An email address is the means through which electronic mail, or email, can be received. Each address has its own mailbox hosted on a mail server. To deliver a message via email, the sender's mail server contacts the recipient's server; in turn, the latter forwards the message to the recipient's mailbox. An email address provides the information necessary for this operation. No two email addresses can be the same. Each complete address must be unique.
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The user name is found on the left-most part of an email address, before the "@" symbol. It identifies a particular email account in the domain. Therefore no two addresses in a domain can have the same user name. However, email addresses in different domains can have the same user name. For example, "firstname.lastname@example.org" and "email@example.com" are both valid addresses. A user name may be a form of a person's name such as "jdoe," a nickname or alias; or it may suggest the type of correspondence for which the address is used, such as "sales" or "inquiries." A user name may consist of letters, numbers and/or special characters such as an underscore or a period, so it may mean nothing at all aside from being a user name.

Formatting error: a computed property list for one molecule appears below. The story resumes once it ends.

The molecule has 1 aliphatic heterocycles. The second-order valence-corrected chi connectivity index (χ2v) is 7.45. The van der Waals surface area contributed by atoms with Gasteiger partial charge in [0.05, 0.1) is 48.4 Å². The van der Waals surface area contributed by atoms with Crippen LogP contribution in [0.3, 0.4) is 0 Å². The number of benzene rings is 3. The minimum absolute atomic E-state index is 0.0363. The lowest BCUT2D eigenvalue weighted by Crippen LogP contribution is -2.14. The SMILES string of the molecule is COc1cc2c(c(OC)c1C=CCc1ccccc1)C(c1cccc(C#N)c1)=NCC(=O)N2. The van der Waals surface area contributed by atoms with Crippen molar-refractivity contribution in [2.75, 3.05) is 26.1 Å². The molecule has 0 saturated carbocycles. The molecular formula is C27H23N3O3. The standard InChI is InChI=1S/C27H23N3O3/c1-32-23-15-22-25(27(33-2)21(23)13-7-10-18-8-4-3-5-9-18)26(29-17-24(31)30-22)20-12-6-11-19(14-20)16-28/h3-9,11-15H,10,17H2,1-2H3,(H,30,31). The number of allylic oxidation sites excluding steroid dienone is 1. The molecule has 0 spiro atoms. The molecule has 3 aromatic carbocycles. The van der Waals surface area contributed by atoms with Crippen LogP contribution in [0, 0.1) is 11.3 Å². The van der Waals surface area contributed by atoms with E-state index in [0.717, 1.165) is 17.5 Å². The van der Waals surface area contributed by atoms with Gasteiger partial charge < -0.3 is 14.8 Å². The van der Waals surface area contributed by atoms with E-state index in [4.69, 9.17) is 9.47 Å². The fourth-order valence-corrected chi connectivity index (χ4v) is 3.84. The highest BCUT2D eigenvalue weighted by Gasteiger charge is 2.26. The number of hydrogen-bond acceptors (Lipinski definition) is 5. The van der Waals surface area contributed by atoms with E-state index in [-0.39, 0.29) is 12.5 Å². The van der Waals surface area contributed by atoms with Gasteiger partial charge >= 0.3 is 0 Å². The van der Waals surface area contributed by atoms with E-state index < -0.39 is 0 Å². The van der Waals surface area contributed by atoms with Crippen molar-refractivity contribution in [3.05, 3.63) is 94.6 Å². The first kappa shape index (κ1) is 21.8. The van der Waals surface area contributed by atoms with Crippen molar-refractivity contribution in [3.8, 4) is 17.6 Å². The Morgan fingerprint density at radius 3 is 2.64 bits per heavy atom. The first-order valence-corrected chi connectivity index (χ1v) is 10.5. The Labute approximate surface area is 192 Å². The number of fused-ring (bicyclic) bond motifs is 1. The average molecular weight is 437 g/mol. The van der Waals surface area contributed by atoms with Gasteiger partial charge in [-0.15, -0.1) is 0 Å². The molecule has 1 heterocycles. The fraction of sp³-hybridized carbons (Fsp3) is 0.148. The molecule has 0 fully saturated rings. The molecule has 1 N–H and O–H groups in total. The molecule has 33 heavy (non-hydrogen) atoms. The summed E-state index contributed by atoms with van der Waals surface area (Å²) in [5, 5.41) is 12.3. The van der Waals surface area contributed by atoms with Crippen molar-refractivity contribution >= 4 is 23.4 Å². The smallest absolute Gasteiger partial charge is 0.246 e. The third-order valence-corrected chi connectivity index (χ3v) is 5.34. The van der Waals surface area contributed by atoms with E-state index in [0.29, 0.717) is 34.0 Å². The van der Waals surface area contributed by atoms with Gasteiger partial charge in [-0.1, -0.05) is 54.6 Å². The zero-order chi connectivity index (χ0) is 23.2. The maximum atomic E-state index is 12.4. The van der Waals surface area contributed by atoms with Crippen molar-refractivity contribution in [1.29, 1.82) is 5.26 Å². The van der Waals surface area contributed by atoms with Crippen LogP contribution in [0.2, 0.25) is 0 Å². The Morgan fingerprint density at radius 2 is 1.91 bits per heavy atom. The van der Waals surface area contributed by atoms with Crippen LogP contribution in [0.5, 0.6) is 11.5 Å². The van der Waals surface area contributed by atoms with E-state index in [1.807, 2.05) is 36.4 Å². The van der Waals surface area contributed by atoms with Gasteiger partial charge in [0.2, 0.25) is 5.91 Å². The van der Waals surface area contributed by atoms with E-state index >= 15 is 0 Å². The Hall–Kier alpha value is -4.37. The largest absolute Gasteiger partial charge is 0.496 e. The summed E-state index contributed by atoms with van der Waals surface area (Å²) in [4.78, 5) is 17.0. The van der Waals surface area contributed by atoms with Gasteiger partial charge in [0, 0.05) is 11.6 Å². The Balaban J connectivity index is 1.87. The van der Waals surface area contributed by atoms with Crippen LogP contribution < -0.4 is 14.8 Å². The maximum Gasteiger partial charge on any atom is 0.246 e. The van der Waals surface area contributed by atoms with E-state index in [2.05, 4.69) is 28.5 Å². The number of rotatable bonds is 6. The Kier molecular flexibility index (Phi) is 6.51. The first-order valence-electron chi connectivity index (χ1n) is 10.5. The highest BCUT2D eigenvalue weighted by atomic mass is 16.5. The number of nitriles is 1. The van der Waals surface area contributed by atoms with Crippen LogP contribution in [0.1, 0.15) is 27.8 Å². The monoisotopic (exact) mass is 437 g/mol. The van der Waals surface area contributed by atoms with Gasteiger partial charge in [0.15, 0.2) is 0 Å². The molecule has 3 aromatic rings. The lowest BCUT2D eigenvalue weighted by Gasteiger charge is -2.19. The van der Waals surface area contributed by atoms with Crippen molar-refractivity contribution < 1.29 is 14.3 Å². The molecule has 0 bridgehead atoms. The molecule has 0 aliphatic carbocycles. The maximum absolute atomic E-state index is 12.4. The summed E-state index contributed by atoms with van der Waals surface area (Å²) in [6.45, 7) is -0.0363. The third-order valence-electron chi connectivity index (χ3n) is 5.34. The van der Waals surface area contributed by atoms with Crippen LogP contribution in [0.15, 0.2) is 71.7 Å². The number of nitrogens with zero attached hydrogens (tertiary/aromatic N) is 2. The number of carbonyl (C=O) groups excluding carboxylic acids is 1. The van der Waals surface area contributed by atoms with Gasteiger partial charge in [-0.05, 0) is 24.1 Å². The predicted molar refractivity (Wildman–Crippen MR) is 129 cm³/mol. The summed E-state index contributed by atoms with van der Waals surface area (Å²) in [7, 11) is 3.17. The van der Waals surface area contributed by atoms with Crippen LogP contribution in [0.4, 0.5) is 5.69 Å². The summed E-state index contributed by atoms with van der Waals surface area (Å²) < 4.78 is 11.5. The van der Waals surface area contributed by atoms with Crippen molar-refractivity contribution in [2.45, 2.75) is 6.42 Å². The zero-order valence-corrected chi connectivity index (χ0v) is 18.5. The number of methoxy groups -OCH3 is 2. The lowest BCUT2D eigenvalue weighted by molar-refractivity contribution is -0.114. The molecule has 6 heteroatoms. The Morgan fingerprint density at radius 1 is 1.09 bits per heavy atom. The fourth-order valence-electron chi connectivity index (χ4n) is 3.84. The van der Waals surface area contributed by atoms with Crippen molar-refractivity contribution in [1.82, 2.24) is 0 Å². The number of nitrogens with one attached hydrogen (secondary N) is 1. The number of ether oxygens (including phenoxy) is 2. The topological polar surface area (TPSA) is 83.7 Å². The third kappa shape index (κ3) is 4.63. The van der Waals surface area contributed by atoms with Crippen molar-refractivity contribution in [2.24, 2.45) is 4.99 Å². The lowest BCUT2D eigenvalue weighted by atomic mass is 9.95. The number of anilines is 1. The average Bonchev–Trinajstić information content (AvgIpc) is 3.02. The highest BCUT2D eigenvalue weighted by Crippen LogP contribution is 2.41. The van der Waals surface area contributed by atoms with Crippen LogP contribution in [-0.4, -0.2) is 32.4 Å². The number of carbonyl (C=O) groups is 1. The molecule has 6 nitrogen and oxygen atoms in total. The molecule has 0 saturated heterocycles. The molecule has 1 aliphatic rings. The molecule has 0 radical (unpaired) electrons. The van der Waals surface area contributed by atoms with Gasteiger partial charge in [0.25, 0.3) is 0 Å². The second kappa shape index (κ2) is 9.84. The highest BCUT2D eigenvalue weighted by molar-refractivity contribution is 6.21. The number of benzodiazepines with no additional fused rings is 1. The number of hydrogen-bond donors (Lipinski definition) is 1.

The "@" symbol (read as "at") is placed between the user name and domain name, without spaces or quotes. When publishing an email address on the Web, the "@" symbol should be disguised to prevent spammers' software from identifying it as part of a valid address: "abc (at) xyz dot com." No email address is valid without this symbol.
An email address' domain is found to the right of the "@" symbol. It consists of the second- and top-level domains, separated by a dot. Typically the second-level domain is the name of the business, organization or Internet service provider that owns that domain. For example, in "firstname.lastname@example.org" the second-level domain is "xyz." Sometimes you will see third-level or fourth-level domain names, for example, "email@example.com," Each level is separated from the others by a dot.
A top-level domain is what appears right-most in an email address, after the second-level domain. For example, in "firstname.lastname@example.org," the top-level domain is ".org." Some top-level domains are generic such as .com, .net and.gov, and are referred to as gTLD or generic top-level domains. Others are country-specific such as .gov.mt (Malta), and termed ccTLD or country-code top-level domains.